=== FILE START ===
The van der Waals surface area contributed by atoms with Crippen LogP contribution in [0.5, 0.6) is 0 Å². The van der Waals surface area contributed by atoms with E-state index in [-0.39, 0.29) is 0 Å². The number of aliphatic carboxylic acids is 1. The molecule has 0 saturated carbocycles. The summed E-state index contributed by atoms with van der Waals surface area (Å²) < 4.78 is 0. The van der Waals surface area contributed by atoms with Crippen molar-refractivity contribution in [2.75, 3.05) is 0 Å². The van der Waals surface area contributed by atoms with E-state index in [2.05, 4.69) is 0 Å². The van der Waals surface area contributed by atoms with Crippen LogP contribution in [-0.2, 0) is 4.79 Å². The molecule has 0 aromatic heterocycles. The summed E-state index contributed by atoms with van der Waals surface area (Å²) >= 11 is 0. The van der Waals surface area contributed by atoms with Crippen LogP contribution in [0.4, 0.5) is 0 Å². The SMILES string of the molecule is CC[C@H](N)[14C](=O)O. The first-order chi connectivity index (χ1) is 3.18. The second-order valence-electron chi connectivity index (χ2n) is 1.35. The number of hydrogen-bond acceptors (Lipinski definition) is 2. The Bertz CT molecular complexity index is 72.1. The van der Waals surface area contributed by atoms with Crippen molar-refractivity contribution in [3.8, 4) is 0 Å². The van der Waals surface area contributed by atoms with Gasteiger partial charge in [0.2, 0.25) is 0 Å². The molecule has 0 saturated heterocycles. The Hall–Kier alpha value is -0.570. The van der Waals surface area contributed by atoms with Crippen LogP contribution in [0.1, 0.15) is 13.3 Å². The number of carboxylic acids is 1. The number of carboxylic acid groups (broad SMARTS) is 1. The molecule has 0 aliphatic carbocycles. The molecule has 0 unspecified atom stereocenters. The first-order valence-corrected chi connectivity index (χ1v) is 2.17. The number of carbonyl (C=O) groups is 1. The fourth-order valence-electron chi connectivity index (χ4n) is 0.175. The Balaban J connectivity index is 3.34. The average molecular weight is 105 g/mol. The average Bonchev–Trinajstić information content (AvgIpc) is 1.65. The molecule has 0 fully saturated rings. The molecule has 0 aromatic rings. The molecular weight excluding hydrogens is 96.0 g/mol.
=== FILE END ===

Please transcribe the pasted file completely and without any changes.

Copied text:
The van der Waals surface area contributed by atoms with Crippen LogP contribution in [0.5, 0.6) is 0 Å². The van der Waals surface area contributed by atoms with E-state index in [-0.39, 0.29) is 0 Å². The number of aliphatic carboxylic acids is 1. The molecule has 0 saturated carbocycles. The summed E-state index contributed by atoms with van der Waals surface area (Å²) < 4.78 is 0. The van der Waals surface area contributed by atoms with Crippen molar-refractivity contribution in [2.75, 3.05) is 0 Å². The van der Waals surface area contributed by atoms with E-state index in [2.05, 4.69) is 0 Å². The van der Waals surface area contributed by atoms with Crippen LogP contribution in [-0.2, 0) is 4.79 Å². The molecule has 0 aromatic heterocycles. The summed E-state index contributed by atoms with van der Waals surface area (Å²) >= 11 is 0. The van der Waals surface area contributed by atoms with Crippen LogP contribution in [0.4, 0.5) is 0 Å². The SMILES string of the molecule is CC[C@H](N)[14C](=O)O. The first-order chi connectivity index (χ1) is 3.18. The second-order valence-electron chi connectivity index (χ2n) is 1.35. The number of hydrogen-bond acceptors (Lipinski definition) is 2. The Bertz CT molecular complexity index is 72.1. The van der Waals surface area contributed by atoms with Crippen molar-refractivity contribution in [3.8, 4) is 0 Å². The van der Waals surface area contributed by atoms with Gasteiger partial charge in [0.2, 0.25) is 0 Å². The molecule has 0 saturated heterocycles. The Hall–Kier alpha value is -0.570. The van der Waals surface area contributed by atoms with Crippen LogP contribution in [0.1, 0.15) is 13.3 Å². The number of carboxylic acids is 1. The number of carboxylic acid groups (broad SMARTS) is 1. The molecule has 0 aliphatic carbocycles. The molecule has 0 unspecified atom stereocenters. The first-order valence-corrected chi connectivity index (χ1v) is 2.17. The number of carbonyl (C=O) groups is 1. The fourth-order valence-electron chi connectivity index (χ4n) is 0.175. The Balaban J connectivity index is 3.34. The average molecular weight is 105 g/mol. The average Bonchev–Trinajstić information content (AvgIpc) is 1.65. The molecule has 0 fully saturated rings. The molecule has 0 aromatic rings. The molecular weight excluding hydrogens is 96.0 g/mol.